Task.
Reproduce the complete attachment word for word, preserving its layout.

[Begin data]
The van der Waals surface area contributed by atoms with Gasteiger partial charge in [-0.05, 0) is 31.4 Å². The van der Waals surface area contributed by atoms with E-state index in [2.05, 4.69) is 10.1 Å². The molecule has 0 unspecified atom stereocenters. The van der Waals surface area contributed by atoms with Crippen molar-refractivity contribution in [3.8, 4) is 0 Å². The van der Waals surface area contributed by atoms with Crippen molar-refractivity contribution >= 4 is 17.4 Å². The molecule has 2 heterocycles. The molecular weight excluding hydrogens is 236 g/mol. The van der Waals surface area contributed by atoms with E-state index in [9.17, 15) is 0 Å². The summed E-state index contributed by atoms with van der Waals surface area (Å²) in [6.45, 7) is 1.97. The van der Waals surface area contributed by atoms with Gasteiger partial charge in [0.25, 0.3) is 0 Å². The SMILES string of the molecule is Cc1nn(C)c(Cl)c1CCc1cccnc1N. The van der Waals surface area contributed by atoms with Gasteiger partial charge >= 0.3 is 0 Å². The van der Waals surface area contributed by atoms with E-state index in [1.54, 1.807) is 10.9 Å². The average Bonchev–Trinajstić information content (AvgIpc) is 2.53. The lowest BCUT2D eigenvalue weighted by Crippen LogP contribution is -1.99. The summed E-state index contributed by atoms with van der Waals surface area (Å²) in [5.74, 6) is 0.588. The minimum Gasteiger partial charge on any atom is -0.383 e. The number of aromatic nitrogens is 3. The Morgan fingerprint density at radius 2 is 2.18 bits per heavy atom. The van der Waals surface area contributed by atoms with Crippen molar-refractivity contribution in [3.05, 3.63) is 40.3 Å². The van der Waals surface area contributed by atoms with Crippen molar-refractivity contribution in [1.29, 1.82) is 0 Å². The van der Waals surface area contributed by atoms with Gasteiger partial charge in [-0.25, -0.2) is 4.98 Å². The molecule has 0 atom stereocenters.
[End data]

The van der Waals surface area contributed by atoms with Gasteiger partial charge in [-0.05, 0) is 31.4 Å². The van der Waals surface area contributed by atoms with E-state index in [2.05, 4.69) is 10.1 Å². The molecule has 0 unspecified atom stereocenters. The van der Waals surface area contributed by atoms with Crippen molar-refractivity contribution in [3.8, 4) is 0 Å². The van der Waals surface area contributed by atoms with Crippen molar-refractivity contribution >= 4 is 17.4 Å². The molecule has 2 heterocycles. The molecular weight excluding hydrogens is 236 g/mol. The van der Waals surface area contributed by atoms with E-state index in [9.17, 15) is 0 Å². The summed E-state index contributed by atoms with van der Waals surface area (Å²) in [6.45, 7) is 1.97. The van der Waals surface area contributed by atoms with Gasteiger partial charge in [0.25, 0.3) is 0 Å². The SMILES string of the molecule is Cc1nn(C)c(Cl)c1CCc1cccnc1N. The van der Waals surface area contributed by atoms with Gasteiger partial charge >= 0.3 is 0 Å². The van der Waals surface area contributed by atoms with E-state index in [1.54, 1.807) is 10.9 Å². The average Bonchev–Trinajstić information content (AvgIpc) is 2.53. The lowest BCUT2D eigenvalue weighted by Crippen LogP contribution is -1.99. The summed E-state index contributed by atoms with van der Waals surface area (Å²) in [5.74, 6) is 0.588. The minimum Gasteiger partial charge on any atom is -0.383 e. The number of aromatic nitrogens is 3. The Morgan fingerprint density at radius 2 is 2.18 bits per heavy atom. The van der Waals surface area contributed by atoms with Crippen molar-refractivity contribution in [3.05, 3.63) is 40.3 Å². The van der Waals surface area contributed by atoms with Crippen molar-refractivity contribution in [1.29, 1.82) is 0 Å². The van der Waals surface area contributed by atoms with Gasteiger partial charge in [-0.25, -0.2) is 4.98 Å². The molecule has 0 atom stereocenters.